Scientists have found a way to create drugs you can’t overdose on or become addicted to
The world is facing an opioid crisis.
Countries across the globe are in the clutches of an epidemic and in the US, in particular, there were 63,600 drug overdose deaths last year alone, with about two-thirds linked to synthetic opioids.
Opioids make up a group of drugs best known for effectively treating pain and include the likes of codeine, tramadol, fentanyl, morphine and methadone.
Yet, despite their pain-killing properties, many are associated with a worrying list of side effects ranging from anxiety to severe dependency, hallucinations and even death (as the result of respiratory depression). As a result, doctors typically only prescribe them when other, weaker painkillers are ineffective.
The reason opioids are so dangerous is that they bind to several receptors in the brain. Specifically, they target both the kappa opioid receptor (KOR) and the mu opioid receptor, the latter of which is associated with the most serious effects.
If it was possible to engineer an opioid that only binds with the kappa opioid receptor, and not the mu opioid receptor, it could eliminate these side effects and help bring a safer opioid to market.
Incredibly, that’s what scientists at the University of North Carolina School of Medicine have reportedly done.
“To create better opioids, we need to know the structure of their receptors,” said senior author Dr Bryan Roth from UNC-Chapel Hill. “Until recently, this was impossible. But now we know the structure of the activated kappa opioid receptor. And we showed we can actually use the structure to make a drug-like compound with better properties than current opioids.”
Two postdoctoral fellows in Roth’s lab, first author Tao Che, PhD, and corresponding author Daniel Wacker, PhD, led the work and used a series of experiments to analyse the structure of an activated kappa opioid receptor.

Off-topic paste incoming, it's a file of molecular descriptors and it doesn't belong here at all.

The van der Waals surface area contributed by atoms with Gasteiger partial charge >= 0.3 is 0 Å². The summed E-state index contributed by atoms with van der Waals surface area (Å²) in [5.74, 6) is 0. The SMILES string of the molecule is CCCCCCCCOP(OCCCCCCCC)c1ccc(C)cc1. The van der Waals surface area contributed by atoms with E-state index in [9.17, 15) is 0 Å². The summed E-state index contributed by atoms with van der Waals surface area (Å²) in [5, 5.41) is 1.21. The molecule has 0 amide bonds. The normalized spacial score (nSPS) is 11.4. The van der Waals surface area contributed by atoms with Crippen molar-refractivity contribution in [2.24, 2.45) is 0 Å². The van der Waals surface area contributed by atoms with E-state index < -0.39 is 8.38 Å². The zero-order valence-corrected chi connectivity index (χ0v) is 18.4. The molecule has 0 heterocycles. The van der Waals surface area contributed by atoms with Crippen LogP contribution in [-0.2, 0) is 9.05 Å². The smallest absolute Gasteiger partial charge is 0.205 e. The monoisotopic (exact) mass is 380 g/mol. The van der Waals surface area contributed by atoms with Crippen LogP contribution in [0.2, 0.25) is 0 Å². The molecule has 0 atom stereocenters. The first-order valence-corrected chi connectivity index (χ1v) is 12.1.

Once they knew the KORs’ structure, the team used computer models to establish which parts of a morphine derivative they could change to make it bind with the receptor more tightly (see above), while ignoring other receptors. After changing the compound, the researchers used lab tests to demonstrate that the new drug would work the same way in practice.
“Now we have a much better understanding of the direction we have to explore in order to create a selective drug to activate only kappa opioid receptors,” Wacker said.
That’s not to say the new opioids solve the problem entirely. Drugs that target KORs have other side effects including hallucinations and dysphoria.
“There is no doubt that drugs which activate kappa receptors cause hallucinations. Salvia divinorum – a hallucinogenic plant – has its effects via kappa receptors,” Roth told Alphr.
When I asked if Roth’s team believes its work could have wider implications on drug manufacturing, he confidently responded: “Yes…it provides a ‘roadmap’ for how one might create drugs to target KOR for improved efficacy and reduced side-effects.”
Image credit: Tao Che and Daniel Wacker, Roth Lab, UNC School of Medicine